The AKC has grouped all of the breeds that it registers into seven categories, or groups, roughly based on function and heritage. Breeds are grouped together because they share traits of form and function or a common heritage.
Swedish Lapphunds make wonderful family companions and thrive when included in all the activities of their human pack. This lively and intelligent medium-sized spitz is a versatile, playful and energetic pooch. Although generally considered a medium to high energy breed, it is capable of relaxing and chilling when appropriate, aka the Lappie “on/off” switch. Alert and friendly, they can also be independent-minded and stubborn. The breed retains its guarding and herding traits of alertness and attention-getting barking. The Swedish Lappie is eager to please, will work with you, and is suited for rally, agility, herding, scent work and other companion events.
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The Swedish Lapphund should do well on a high-quality dog food, whether commercially manufactured or home-prepared with your veterinarian’s supervision and approval. Any diet should be appropriate to the dog’s age (puppy, adult, or senior). Some dogs are prone to getting overweight, so watch your dog’s calorie consumption and weight level. Treats can be an important aid in training, but giving too many can cause obesity. Learn about which human foods are safe for dogs, and which are not. Check with your vet if you have any concerns about your dog’s weight or diet. Clean, fresh water should be available at all times.
The Lappie has a medium-length, double coat that should be kept in good condition with weekly brushing and an occasional bath. Swedish Lappies undergo a heavy shedding of their undercoat at least once or twice per year, referred to as “blowing coat.” A groomer can be helpful at this time to deal with the large amount of fur that is shed. Under no circumstances should a Swedish Lapphund ever be shaved. The coat should always be maintained at its natural length year round.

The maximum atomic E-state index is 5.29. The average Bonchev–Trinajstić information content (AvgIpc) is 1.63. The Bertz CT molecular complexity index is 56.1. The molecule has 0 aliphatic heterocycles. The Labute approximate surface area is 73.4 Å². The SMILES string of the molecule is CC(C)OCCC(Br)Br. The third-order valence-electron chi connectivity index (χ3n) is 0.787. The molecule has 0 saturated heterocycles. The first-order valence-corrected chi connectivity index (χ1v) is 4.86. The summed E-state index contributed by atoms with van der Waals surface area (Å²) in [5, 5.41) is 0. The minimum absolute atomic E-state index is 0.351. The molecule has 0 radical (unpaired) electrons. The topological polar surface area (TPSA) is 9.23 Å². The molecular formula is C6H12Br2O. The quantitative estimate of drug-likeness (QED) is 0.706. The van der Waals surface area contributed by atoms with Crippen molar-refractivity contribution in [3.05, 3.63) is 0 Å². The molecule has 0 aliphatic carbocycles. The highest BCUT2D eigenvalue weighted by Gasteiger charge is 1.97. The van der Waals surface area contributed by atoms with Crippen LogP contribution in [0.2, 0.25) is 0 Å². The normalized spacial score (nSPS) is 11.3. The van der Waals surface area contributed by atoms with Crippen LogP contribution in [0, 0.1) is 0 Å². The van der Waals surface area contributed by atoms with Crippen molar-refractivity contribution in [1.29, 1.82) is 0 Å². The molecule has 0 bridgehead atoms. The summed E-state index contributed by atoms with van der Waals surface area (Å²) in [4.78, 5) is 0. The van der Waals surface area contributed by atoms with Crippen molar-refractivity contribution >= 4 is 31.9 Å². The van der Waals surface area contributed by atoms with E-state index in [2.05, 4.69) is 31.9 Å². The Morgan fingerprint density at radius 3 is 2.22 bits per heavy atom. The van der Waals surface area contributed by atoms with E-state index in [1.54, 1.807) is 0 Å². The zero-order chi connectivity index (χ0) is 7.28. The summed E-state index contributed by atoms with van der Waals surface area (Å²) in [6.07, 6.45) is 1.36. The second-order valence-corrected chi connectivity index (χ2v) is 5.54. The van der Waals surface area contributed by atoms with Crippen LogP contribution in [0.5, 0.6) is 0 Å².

Swedish Lapphunds are a medium-high-energy breed and benefit from daily exercise. They do have an “on/off” switch; that is to say, they are very energetic, alert, and active, but capable of settling down and relaxing. This is an intelligent and active breed requiring regular mental and physical exercise to prevent boredom. It is not a breed to be left alone for long periods, and when outdoors a fenced yard is a must. As with most breeds, a bored Lappie will find his way into mischief.
Swedish Lapphunds have an eager and curious nature, resulting in a high level of trainability. With the challenge of an independent mind and occasional stubborn streak, training a Lappie requires a light hand, patience, and a sense of humor. He is well-suited for herding, agility, obedience, and other canine sports.
Swedish Lapphunds are generally a healthy breed. Responsible breeders will test for hip dysplasia and PRA and will have health information readily available on their dogs. Working with a responsible breeder, prospective owners can gain the education they need to learn about specific health concerns within the breed.
Recommended Health Tests From Parent Club
The Swedish Lapphund is the oldest of the native Swedish breeds and is believed to be one of the most ancient breeds in existence today. It was an important partner of the Sami people of Lappland (northern Norway, Sweden, Finland and northwest Russia) initially as a hunting and guarding dog and later as a herding partner with the domestication of reindeer. A characteristic of the herding Lappie is the use of his vocal talents. It is believed the Sami favored the barking Lappies for two reasons: predators were deterred from coming too close and the reindeer knew the barking, four-legged creature was friend, not foe. The herding instinct is still alive and well in the modern day Lappie.
The breed was near extinction in the mid-20th century, but through the dedicated efforts of several breeders it was revived. Today, it still remains a very rare breed with an estimate of approximately 1000-1200 worldwide, the majority of which are in Sweden.